When we returned to Jullundur a few days later, I appeared to have forgotten my promise. An old man, rather absent minded and myopic, used to come every morning and lay out his wares on the ground outside the school gate. These consisted of boiled sweets, toffees, lollipops, peanuts, dal moth, churan and other such delicacies. During the mid morning break, he would be surrounded by children buying things from him. For three paise, you could get a goodish amount of anything that caught your fancy. And three paise is what Caesar and I got every morning.
One morning, during the break, Santosh told me, “Let me show you a trick”. He went to the old man and bought a packet of peanuts. After a minute or so, he went back to the man and said, “Where are my peanuts”?
“I just gave them to you”, said the hawker.
“No, you didn’t, you must have given them to someone else in the rush”. The man handed him another packet of peanuts. “See, how simple it is”! said Santosh. “Wow! You’re very clever”, I said. But it didn’t seem right to me.
The next day, Santosh asked me to follow his example. “I can’t do it”, I told him.“I won’t be able to pull it off”.
“Of course you can do it. Don’t be a sissy. I’m challenging you”!
That settled it. I followed Santosh’s instructions and was rewarded by two packets of boiled sweets for the price of one. I felt elated.
When I returned home that evening, I gleefully told Mom that I had played a successful prank on someone.
“What prank”? she asked, smiling innocently.
I told her, leaving Santosh’s name out of it. The smile left her face. She looked at me in disbelief and said, “Are you telling me that you are a thief”?
I was horrified. Me, a thief! It had never occurred to me to consider my actions in that light. I had only done it for a lark.
“I’m not a thief, Mummy”.
“Of course you are. You have deprived an old man of his hard earned money. Shall I tell your father about it”?
I shivered with apprehension. If she told Dad, he would thrash the daylights out me.
“Mom, please don’t tell Dad”.
“Alright, I won’t. So what do you propose to do about it”?
“Mom, I still have an unopened packet of sweets. I could return it to him tomorrow”.
“No, you can’t do that. By tomorrow, the sweets will be sticky and spoiled”.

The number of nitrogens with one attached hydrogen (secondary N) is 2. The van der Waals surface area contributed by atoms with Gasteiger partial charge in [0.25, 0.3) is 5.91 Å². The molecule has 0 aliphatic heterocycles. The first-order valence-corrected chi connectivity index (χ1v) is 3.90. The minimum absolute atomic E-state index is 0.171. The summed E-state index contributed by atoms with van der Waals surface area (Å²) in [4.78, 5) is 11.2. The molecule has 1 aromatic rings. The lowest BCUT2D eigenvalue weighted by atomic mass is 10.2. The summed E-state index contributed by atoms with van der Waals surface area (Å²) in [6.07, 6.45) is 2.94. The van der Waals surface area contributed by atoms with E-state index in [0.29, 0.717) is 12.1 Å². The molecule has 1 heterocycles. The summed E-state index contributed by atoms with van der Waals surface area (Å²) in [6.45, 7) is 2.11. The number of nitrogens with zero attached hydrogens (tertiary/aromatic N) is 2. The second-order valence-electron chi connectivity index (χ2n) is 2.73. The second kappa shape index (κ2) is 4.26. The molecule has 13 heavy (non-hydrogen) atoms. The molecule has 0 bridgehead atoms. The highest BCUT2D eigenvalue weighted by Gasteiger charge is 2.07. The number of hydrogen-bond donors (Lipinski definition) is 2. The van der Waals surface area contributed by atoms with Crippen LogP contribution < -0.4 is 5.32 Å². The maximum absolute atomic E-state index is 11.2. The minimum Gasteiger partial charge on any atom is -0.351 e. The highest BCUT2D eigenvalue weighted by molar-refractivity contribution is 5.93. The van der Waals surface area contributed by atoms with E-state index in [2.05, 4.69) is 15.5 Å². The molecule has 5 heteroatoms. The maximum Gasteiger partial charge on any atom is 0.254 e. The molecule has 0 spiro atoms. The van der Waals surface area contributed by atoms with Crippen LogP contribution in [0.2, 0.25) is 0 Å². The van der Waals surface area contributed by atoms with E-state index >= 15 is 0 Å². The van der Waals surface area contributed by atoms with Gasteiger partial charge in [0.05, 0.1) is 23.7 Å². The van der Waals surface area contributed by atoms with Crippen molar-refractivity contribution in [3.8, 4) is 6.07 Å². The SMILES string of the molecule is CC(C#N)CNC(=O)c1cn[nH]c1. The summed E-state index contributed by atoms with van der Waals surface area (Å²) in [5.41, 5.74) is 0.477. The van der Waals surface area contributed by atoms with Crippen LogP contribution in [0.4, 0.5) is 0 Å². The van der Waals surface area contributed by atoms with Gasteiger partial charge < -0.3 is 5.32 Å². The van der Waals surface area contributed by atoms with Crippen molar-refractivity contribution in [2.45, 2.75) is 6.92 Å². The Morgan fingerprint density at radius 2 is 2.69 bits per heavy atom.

“What should I do then, Mom”?
“I’m sure you’ll find a way”, she said and left the room.
The next morning, I received my three paise and left for school in a sombre mood. The packet of unopened sweets was in my pocket. I had decided what to do. During the break, I hung round the old man, watching the swarm of children that besieged him. I had to wait for the right moment. When the crush of bodies was at its peak, I forced my way between the boys and girls and held out my hand to the old man.
“Here’s the three paise for the sweets you just gave me”.
He looked at me in surprise.“But I didn’t give you any sweets”, he said.
“Of course you did”, I insisted. “With all this pushing and shoving andeveryone speaking at once, you must have forgotten”.
“Are you sure”? he asked.
“Yes, I’m sure. Here, look”, I said, taking out the sweets packet from my pocket and waving it in front of his face.
“Alright, if you say so”, he said, taking the money reluctantly.
I squeezed my way back into the open and felt a surge of relief pass through me. “Crumbs”! I said to myself, “I’ll never do anything stupid like this again”.
When I got back home from school, I told Mom what I had done. She was overjoyed. She hugged me tight, then gripped my shoulders and held me at arm’s length. “Listen to me carefully”, she said. “When you grow up, I don’t care if you don’t earn a lot of money, but you must always be scrupulously honest. Have you understood”?
I felt a wave of déjà vu engulf me. Hadn’t I heard this before in Calcutta?
“Yes, Mummy”, I said, “I’ve understood”.